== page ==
By Maya Borom
The Rocket, by director Kim Mordaunt (Bomb Harvest) is a Lao-Australian feature film that tells the story of one child’s battle to overcome Lao superstitions that question his existence. Carefully woven into this tale is also the story of the country of Laos, the most bombed place on the planet and a place where the government is displacing people for the sake of profit.
Ahlo’s childhood is filled with accusations of him being the harbinger of bad luck. These are fuelled by his grandmother but sheltered from him by his mother. After an unfortunate series of events, Ahlo must try to prove that he is capable of bringing good luck to his family and wants to enter a rocket festival so that he can win enough money to enable his family to purchase a house and land.
Along the way, Ahlo is introduced to Uncle Purple, an outcast in the makeshift village that has no running water or electricity. Entire villages have been relocated by the Lao government, who appear to be working in conjunction with an Australian-Lao venture to dam rural Laos and on-sell the electricity to Thailand and China. Promises of new houses and remuneration for their old one’s are increasingly looking unlikely to materialise; the displaced communities are forced to live in conditions akin to the Vietnam war era concentration camps that were opened in Laos during the war, in which thousands of people perished.
During the Vietnam war, Laos was subjected to bombing by the allies in an attempt to destroy the infamous Ho Chi Minh trail. As a result thousands of unexploded ordinance litter the countryside.These rusted carcases litter Laos and are a poignant reminder of the war, long forgotten by the Allies but ever-present in Lao society. Casualties and loss of limbs from exploding bombs still occur some 40 years after the war and Mordaunt cleverly weaves this narrative into the film, with their threat never far away. Uncle Purple’s character also alludes to the fact that the CIA trained Hmong fighters as part of their war effort against Vietnam, who are now hunted and viewed as outsiders in mainstream communist Laos. The film manages to incorporate all of these elements wonderfully and with dignity.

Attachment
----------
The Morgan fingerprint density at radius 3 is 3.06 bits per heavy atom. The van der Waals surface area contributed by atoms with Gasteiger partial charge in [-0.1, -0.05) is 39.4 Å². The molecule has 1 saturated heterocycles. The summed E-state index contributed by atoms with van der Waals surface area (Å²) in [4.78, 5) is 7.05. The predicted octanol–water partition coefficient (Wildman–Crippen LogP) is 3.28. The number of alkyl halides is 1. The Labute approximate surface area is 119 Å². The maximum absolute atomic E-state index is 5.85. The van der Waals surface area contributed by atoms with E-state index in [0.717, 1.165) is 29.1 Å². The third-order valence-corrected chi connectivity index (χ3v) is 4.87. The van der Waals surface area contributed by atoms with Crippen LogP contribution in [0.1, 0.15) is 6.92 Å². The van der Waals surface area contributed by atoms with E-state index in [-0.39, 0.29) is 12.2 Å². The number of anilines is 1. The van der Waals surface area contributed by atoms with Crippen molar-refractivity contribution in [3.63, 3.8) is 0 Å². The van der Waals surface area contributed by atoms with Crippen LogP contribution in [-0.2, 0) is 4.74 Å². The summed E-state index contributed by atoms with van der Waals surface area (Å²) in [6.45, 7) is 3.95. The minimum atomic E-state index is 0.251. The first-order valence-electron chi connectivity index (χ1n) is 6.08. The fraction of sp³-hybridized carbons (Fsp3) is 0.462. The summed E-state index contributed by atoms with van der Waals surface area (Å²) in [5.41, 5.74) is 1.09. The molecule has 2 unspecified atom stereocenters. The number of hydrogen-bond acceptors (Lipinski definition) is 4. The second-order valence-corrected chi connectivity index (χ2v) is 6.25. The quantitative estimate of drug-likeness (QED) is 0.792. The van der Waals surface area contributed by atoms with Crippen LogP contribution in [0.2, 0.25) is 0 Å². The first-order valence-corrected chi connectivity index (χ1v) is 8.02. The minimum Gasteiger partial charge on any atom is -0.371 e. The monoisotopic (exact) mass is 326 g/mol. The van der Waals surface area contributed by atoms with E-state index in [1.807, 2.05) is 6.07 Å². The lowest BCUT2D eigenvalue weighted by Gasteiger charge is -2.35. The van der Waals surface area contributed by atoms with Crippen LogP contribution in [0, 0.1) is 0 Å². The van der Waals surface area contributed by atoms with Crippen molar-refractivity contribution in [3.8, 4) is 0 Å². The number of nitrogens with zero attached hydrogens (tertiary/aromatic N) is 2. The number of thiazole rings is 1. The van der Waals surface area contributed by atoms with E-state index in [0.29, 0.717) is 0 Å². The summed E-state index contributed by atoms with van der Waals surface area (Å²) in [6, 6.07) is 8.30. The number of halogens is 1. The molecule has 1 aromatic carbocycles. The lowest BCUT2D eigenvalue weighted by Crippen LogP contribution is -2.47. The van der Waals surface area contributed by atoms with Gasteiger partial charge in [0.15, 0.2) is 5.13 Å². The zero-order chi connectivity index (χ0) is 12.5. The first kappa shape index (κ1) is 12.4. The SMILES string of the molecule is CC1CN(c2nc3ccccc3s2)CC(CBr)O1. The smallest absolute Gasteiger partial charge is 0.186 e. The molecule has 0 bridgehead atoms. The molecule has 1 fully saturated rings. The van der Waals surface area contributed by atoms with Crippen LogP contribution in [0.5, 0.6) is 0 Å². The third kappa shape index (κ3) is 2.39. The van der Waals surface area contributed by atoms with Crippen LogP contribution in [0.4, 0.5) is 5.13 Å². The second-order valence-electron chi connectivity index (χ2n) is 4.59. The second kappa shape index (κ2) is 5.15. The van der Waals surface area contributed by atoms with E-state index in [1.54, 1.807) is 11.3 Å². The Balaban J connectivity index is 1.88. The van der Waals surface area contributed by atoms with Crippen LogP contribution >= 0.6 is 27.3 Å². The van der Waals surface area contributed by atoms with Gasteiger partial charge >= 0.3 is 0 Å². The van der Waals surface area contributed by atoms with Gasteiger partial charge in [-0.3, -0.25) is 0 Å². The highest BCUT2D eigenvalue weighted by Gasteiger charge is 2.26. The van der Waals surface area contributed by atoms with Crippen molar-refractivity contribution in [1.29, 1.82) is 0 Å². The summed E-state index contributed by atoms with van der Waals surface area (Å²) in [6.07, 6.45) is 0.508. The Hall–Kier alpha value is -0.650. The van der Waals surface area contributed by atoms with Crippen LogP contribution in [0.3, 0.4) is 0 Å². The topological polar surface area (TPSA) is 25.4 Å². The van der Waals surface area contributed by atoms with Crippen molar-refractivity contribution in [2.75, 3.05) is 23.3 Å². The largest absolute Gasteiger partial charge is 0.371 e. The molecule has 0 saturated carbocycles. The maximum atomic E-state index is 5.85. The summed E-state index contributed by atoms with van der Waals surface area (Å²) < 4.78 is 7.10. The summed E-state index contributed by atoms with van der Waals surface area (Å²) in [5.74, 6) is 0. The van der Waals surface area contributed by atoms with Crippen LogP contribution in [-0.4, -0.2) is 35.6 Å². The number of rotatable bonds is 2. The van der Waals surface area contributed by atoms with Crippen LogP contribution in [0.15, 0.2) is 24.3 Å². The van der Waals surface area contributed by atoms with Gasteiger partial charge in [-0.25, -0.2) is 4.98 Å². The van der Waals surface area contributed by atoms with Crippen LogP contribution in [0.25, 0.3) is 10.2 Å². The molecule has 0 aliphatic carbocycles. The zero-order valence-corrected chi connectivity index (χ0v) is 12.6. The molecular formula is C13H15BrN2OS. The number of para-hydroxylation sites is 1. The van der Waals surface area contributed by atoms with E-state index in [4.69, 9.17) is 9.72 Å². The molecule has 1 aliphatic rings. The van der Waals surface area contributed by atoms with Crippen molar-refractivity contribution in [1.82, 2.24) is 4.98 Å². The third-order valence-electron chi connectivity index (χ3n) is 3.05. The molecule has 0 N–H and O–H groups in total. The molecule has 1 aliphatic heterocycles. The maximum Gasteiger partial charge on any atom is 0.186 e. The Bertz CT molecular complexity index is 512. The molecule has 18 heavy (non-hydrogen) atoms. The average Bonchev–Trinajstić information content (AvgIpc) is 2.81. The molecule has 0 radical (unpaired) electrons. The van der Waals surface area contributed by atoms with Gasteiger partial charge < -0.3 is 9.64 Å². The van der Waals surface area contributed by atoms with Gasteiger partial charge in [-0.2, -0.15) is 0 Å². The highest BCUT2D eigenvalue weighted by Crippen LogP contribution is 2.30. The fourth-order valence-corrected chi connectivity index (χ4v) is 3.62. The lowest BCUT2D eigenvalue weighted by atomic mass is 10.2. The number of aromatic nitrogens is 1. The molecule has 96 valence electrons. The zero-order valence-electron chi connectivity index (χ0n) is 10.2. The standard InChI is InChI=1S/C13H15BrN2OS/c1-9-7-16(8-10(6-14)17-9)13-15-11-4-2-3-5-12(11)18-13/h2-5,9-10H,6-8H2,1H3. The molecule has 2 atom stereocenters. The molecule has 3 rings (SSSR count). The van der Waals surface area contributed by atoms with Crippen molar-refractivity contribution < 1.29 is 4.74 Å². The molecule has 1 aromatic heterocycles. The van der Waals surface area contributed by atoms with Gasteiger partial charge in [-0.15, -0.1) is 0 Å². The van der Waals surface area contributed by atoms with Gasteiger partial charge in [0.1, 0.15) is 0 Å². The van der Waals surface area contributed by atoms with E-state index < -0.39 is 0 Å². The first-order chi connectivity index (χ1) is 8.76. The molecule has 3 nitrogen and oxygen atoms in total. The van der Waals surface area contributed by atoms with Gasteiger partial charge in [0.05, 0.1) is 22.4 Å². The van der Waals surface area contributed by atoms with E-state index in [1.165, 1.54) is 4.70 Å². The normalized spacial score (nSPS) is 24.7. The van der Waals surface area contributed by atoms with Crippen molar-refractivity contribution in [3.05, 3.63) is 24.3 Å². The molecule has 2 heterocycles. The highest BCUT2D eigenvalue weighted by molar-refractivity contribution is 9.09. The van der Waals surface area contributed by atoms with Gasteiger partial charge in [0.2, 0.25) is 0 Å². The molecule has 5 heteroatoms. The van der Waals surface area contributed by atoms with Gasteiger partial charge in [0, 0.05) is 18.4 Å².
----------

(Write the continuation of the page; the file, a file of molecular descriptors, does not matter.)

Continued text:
Mordaunt has remained faithful to the history of the country and indeed it’s people; this shows in the expert performances by the Lao cast. The Rocket shines a light onto human rights issues in Laos that until now, have found very little traction in mainstream cinema, let alone in the media. It’s great film that leaves a lasting impression and one that hopefully encourages people to seek out more information about this landlocked country and it’s tragic past.
Aim High in Creation!
Directed by Anna Broinowski (Forbidden Lie$), Aim High in Creation! is a fascinating look behind the scenes of one of the biggest propaganda machines (aside from Hollywood!) in the world – that of North Korea. It is also the story of an Australian director’s travels to North Korea for advice on how to make a film about the dangers of fracking, something that is of increasing importance in the Australian and global landscape.
Broinowski heard that that her local park would be subjected to fracking – the process of drilling and injecting fluid into the ground to release natural gas trapped within the earth. There are concerns this process causes pollutants and toxins to enter the immediate community.
In order to get people interested in the issue, Broinowski thought it opportune to seek the wisdom of the North Korean cinematic elite in the hope that she could produce a movie that would capture the hearts of the people, in the way that North Korean cinema does (though admittedly, North Korea does have a captive audience). The documentary plots her visit to North Korea to seek guidance on filmic principles set down by former leader Kim Jong Il and provides insight into the machinations of it’s film industry.
Aim High in Creation! is engaging because it provides a juxtaposition of two very different cultures while highlighting the commonalities – cinema is used by both to highlight key issues within society in the hope of a wider dissemination of the message. The result is a hybrid Australian-North Korean production that certainly get’s the message across in an entertaining and highly novel way.
Aim High in Creation! doesn’t shed any light on human rights issues in North Korea, nor does it purport to do so, rather it uses North Korea as a mirror to Australian society and provides examples of where the environment rather than politics and money has triumphed. It’s an entertaining documentary that is well worth seeing and will perhaps teach you a thing or two about how to make a novel impact.